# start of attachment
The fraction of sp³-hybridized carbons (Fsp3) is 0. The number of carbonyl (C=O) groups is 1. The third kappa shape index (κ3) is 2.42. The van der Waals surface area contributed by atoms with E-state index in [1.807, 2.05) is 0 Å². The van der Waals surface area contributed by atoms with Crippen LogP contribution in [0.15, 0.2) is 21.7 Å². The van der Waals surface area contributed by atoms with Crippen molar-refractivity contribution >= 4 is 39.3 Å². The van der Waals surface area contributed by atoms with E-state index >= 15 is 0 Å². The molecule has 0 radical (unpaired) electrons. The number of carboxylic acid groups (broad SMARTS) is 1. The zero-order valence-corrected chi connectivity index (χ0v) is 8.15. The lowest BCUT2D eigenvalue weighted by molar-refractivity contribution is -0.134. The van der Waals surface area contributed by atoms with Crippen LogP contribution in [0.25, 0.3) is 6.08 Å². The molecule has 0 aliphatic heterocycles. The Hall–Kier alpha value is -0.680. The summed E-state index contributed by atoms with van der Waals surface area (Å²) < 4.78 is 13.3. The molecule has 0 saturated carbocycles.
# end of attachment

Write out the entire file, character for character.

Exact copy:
The fraction of sp³-hybridized carbons (Fsp3) is 0. The number of carbonyl (C=O) groups is 1. The third kappa shape index (κ3) is 2.42. The van der Waals surface area contributed by atoms with E-state index in [1.807, 2.05) is 0 Å². The van der Waals surface area contributed by atoms with Crippen LogP contribution in [0.15, 0.2) is 21.7 Å². The van der Waals surface area contributed by atoms with Crippen molar-refractivity contribution >= 4 is 39.3 Å². The van der Waals surface area contributed by atoms with E-state index >= 15 is 0 Å². The molecule has 0 radical (unpaired) electrons. The number of carboxylic acid groups (broad SMARTS) is 1. The zero-order valence-corrected chi connectivity index (χ0v) is 8.15. The lowest BCUT2D eigenvalue weighted by molar-refractivity contribution is -0.134. The van der Waals surface area contributed by atoms with Crippen LogP contribution in [0.25, 0.3) is 6.08 Å². The molecule has 0 aliphatic heterocycles. The Hall–Kier alpha value is -0.680. The summed E-state index contributed by atoms with van der Waals surface area (Å²) < 4.78 is 13.3. The molecule has 0 saturated carbocycles.